So, to repeat, it is not "carbon" that is "carcinogenic".

It is the size and structure of the particles that causes the problem.
Old 03-29-2003, 10:15 AM
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purge98
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Default Carbon Fiber Hazard

Should I stop drinking from the carbon fibre mug I made last year?

It fits perfectly into the armrest of my vehicle though. I would be sad to lose it.

What if i made one out of Kevlar. Would that be more safe?
Old 03-30-2003, 05:50 PM
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canadianjosh
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Default Carbon Fiber Hazard

your carbon fiber mug is most likely safe because the actual little fibers have been embedded in epoxy or some other resin. This will prevent you from ingesting them. The main proplem arises when you inhale them, like any fine dust it can lodge in your aveoli(sacs that absorb oxygen in lungs) and hinder breathing. Ingestion of carbon fiber should be no problem. If you ever get picked up and are very very drunk the police or ambulance will make you drink a mix of carbon(in the form of fine ash) and water. While very disgusting it absorbs the alcohol in your stomach and you promptly throw it back up.
Old 03-31-2003, 11:30 AM
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Default Carbon Fiber Hazard

Thanks for the reply Canadianjosh,

I NEVER drink and drive in case I spill it!
Old 04-18-2003, 11:44 PM
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treemagnet
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Default Carbon Fiber Hazard

Hey canadian josh,
Are you sure it's carbon, and not activated charcoal? I think that's what ER's use for suicide attempt/drug OD's.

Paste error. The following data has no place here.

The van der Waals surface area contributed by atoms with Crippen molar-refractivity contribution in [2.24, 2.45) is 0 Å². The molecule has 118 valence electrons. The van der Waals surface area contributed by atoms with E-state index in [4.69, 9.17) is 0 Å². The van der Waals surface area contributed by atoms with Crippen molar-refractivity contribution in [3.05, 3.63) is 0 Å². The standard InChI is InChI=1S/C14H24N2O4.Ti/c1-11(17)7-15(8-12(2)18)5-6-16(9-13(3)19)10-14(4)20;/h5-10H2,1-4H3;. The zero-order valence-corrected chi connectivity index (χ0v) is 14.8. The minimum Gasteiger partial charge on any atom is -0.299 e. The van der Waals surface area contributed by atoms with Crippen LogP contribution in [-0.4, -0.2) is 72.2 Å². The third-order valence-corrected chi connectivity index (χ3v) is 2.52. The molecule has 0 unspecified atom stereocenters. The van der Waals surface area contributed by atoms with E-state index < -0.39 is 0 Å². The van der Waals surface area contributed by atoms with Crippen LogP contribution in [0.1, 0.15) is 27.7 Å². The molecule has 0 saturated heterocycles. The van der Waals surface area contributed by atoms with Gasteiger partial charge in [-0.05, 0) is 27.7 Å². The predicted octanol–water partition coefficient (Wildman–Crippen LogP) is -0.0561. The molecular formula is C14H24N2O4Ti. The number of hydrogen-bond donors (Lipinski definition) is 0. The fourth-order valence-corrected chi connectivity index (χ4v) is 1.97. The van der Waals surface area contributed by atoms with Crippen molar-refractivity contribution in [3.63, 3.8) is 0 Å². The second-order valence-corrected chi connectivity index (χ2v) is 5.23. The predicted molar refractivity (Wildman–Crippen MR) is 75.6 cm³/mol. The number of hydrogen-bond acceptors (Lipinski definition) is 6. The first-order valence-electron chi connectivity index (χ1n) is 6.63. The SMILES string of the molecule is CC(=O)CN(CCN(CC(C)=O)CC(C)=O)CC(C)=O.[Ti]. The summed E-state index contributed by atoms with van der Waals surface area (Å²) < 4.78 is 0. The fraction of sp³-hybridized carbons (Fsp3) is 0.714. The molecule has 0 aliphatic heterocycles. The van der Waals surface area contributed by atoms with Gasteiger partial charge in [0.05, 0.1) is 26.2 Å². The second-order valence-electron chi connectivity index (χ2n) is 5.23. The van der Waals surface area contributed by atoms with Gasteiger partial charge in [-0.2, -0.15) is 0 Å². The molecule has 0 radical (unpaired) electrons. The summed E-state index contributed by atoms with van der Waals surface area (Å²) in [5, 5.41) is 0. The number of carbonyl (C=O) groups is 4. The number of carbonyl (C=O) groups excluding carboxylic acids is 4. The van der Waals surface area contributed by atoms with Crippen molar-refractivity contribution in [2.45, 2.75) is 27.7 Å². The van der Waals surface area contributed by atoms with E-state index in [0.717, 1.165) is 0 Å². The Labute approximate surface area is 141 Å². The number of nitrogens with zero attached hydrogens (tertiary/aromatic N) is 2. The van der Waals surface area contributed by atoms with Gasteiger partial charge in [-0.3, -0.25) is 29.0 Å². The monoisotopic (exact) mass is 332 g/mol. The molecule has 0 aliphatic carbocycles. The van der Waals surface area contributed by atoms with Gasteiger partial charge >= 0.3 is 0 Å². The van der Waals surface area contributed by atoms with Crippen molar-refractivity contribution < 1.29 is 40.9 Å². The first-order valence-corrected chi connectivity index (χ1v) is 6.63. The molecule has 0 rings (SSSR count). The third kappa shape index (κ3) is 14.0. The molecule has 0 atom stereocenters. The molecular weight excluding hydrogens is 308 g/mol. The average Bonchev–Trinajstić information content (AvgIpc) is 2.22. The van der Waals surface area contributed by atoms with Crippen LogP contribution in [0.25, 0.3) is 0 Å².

Old 04-26-2003, 10:10 AM
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Default Carbon Fiber Hazard

hi,
few, carbon mug?.. i would probably put it on the mantel piece.
a few things here..
firstly the carbon fibre itself.
A lot of carbon fibre (cf) is sold with binder agent to hold the fibres together slightly ( not pre preg), make them easyier to lay up.
this is a pluss mostly as it means it is much less likely that any cut strand will get airborne as they are attached to their neibours.. But if you are unlucky enough to inhale them, you also inhale the binder, a resin (i am not sure about the common resins used for this) but its not likely to be maple syrup so its probably not good for you.

Next is the resins we are using, the one i know a little about is epoxy.
really comparing epoxy to polyester epoxy seems to be much safer.
however it is still pretty nasty stuff. This is mostly because of the Amines in most epoxy resins(i have to speak broadly here) which are there to speed up the cure.
unfortunately amines are quite carcinogenic (cause cancer), they also come to the surface of the epoxy and create a waxy film called an `amine blush`. This is a real hazard, howmany times have you run your hand across the lovely smooth surface of your nice layup job? I did lots of times before i found out about amines and to be honest i don`t think i`ll die tomorrow of it. that said i do not touch the surface of a wet layup untill i wash it thoroghly now. (because i know) amines can be washed of with soap and water.
Because Amines are the main thing you want to avoid, you might like to start avoiding resins with a lot of it in it.
That means any `fast` resins, and of course those really full of amines, five minute types.
Personally i find it much easier to work with slow resins that have much less amines and then i heat cure them in a card board box.. up to you.

Carbonfibre (epoxy)mug? not a good idea. there are very few food grade epoxys on the market, and it should be remembered that there are usually free unpolymerised molycules still in most epoxytype resins. it will be mostly these and, more importantly the amines that will be leeching into your morning coffee..

I think this is a really important thing to realise, that cured epxoy is not food safe, that means the sanding dust that comes off epoxy is also not food safe. if it gets into your lungs, on your skin etc it can leech chemicals into you that are not going to be good for you and my endup giving you cancer.

Japanman
Old 05-14-2003, 03:10 PM
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Japanman . . .

Just need some clarification . . .

Good advice about not drinking from a cup made with epoxy resin.
I am assuming your references to amine release are applicable only to EPOXY resin, and not to polyester resins. I also advise anyone working with epoxy resins not to work without some type of ventilation, and also avoid repeated skin contact with epoxy.